The Sciences

Women On Top

The IntersectionBy Sheril KirshenbaumFeb 12, 2008 8:26 PM


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Nicholas D. Kristof has an interesting Op-Ed in The New York Times 'When Women Rule'.

While no woman has been president of the United States -- yet -- the world does have several thousand years' worth of experience with female leaders. And I have to acknowledge it: Their historical record puts men's to shame.

After citing many examples, down the page he describes the 'Goldberg paradigm':

..people are asked to evaluate a particular article or speech, supposedly by a man. Others are asked to evaluate the identical presentation, but from a woman. Typically, in countries all over the world, the very same words are rated higher coming from a man.

Sound familiar? He also points to several studies that have suggested it's a disadvantage for a woman to be physically attractive when applying for a managerial job because she's pegged as 'stereotypically female' and therefore 'unsuited' to becoming a boss. Translation:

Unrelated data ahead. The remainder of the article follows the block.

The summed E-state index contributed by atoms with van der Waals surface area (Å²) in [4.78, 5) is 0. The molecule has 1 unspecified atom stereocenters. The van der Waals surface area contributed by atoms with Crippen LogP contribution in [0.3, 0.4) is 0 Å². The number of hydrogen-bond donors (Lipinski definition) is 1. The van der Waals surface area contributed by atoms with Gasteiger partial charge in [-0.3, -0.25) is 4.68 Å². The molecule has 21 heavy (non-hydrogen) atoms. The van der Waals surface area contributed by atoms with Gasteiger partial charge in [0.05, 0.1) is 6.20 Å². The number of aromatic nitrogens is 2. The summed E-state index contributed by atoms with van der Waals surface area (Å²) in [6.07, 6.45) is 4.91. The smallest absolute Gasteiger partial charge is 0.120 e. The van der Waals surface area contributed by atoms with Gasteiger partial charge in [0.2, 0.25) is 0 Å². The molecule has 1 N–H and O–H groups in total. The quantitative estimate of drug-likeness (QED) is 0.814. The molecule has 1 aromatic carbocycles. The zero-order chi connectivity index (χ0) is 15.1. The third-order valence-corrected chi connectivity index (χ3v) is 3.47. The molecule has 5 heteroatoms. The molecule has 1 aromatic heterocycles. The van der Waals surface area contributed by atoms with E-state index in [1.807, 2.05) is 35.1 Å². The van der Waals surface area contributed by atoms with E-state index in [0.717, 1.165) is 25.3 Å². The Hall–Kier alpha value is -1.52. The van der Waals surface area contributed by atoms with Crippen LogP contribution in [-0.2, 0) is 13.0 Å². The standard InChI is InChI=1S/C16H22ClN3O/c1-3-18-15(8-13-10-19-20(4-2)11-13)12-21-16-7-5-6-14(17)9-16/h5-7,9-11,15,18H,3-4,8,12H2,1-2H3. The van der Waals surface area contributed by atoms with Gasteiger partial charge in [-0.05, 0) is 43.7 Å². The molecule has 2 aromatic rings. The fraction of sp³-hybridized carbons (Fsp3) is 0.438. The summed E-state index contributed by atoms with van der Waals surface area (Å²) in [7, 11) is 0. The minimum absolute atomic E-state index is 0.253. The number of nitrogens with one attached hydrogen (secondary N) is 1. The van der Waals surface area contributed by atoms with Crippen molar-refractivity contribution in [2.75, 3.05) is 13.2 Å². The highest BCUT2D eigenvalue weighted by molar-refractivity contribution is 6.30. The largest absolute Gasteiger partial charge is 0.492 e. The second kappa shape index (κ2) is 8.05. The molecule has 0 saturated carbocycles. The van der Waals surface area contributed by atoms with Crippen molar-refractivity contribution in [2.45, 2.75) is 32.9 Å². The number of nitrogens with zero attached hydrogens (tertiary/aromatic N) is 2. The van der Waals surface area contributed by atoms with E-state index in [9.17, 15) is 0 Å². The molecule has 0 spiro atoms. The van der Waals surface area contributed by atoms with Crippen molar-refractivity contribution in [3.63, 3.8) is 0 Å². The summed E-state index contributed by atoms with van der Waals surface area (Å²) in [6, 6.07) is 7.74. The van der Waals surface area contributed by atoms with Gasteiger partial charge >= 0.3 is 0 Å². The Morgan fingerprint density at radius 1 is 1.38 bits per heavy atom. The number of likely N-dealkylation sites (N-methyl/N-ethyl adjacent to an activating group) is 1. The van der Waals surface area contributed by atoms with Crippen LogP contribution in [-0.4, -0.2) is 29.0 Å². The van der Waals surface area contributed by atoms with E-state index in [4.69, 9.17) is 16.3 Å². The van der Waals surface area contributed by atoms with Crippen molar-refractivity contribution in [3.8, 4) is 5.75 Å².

Whether we acknowledge it our not, subconscious cues about the way we look are going to play a role in how we're perceived

. Further, research shows that promoting one's own successes is a helpful strategy for the guys, while ladies who highlight their accomplishments are a turn-off. Yes, even in the 21st century, these studies suggest we have a long way to go. sigh...

This creates a huge challenge for ambitious women in politics or business: If they're self-effacing, people find them unimpressive, but if they talk up their accomplishments, they come across as pushy braggarts.

Now in my opinion, the same can be said for the fellas, and I'm certain a heck of a lot more goes into the big picture than there's room to explore in a single Op-Ed, but Kristof does raise some very thought-provoking questions about successful women. He writes:

The broader conundrum is that for women, but not for men, there is a tradeoff in qualities associated with top leadership. A woman can be perceived as competent or as likable, but not both.

Gosh I hope that's not true... What do readers think?

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